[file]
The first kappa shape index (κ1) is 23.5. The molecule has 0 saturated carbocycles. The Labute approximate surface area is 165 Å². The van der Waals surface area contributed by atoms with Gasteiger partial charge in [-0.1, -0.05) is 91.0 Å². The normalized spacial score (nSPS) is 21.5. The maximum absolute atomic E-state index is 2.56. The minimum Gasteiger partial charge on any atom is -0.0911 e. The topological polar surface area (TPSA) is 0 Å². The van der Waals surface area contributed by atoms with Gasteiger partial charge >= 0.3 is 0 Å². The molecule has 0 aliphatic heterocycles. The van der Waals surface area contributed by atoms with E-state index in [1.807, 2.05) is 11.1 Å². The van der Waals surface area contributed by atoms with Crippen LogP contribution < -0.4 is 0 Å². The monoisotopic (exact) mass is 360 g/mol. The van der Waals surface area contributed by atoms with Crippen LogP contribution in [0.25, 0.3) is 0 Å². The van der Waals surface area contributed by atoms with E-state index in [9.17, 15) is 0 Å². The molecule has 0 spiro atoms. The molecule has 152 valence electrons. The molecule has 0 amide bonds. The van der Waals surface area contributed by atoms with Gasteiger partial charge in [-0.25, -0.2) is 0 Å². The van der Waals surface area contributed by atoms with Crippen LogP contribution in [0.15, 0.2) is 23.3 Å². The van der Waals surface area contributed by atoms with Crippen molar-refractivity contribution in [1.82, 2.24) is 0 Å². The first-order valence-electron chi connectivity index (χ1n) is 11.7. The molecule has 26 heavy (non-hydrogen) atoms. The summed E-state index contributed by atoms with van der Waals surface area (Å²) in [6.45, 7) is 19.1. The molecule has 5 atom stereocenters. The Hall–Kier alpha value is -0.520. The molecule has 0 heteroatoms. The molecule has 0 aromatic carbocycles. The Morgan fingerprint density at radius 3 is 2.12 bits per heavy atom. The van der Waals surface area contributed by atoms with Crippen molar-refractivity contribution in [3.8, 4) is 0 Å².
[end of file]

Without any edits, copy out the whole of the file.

The first kappa shape index (κ1) is 23.5. The molecule has 0 saturated carbocycles. The Labute approximate surface area is 165 Å². The van der Waals surface area contributed by atoms with Gasteiger partial charge in [-0.1, -0.05) is 91.0 Å². The normalized spacial score (nSPS) is 21.5. The maximum absolute atomic E-state index is 2.56. The minimum Gasteiger partial charge on any atom is -0.0911 e. The topological polar surface area (TPSA) is 0 Å². The van der Waals surface area contributed by atoms with Gasteiger partial charge >= 0.3 is 0 Å². The molecule has 0 aliphatic heterocycles. The van der Waals surface area contributed by atoms with E-state index in [1.807, 2.05) is 11.1 Å². The van der Waals surface area contributed by atoms with Crippen LogP contribution < -0.4 is 0 Å². The monoisotopic (exact) mass is 360 g/mol. The van der Waals surface area contributed by atoms with Crippen LogP contribution in [0.25, 0.3) is 0 Å². The van der Waals surface area contributed by atoms with E-state index in [9.17, 15) is 0 Å². The molecule has 0 spiro atoms. The molecule has 152 valence electrons. The molecule has 0 amide bonds. The van der Waals surface area contributed by atoms with Gasteiger partial charge in [-0.25, -0.2) is 0 Å². The van der Waals surface area contributed by atoms with Crippen LogP contribution in [0.15, 0.2) is 23.3 Å². The van der Waals surface area contributed by atoms with Crippen molar-refractivity contribution in [1.82, 2.24) is 0 Å². The first-order valence-electron chi connectivity index (χ1n) is 11.7. The molecule has 26 heavy (non-hydrogen) atoms. The summed E-state index contributed by atoms with van der Waals surface area (Å²) in [6.45, 7) is 19.1. The molecule has 5 atom stereocenters. The Hall–Kier alpha value is -0.520. The molecule has 0 heteroatoms. The molecule has 0 aromatic carbocycles. The Morgan fingerprint density at radius 3 is 2.12 bits per heavy atom. The van der Waals surface area contributed by atoms with Crippen molar-refractivity contribution in [3.8, 4) is 0 Å².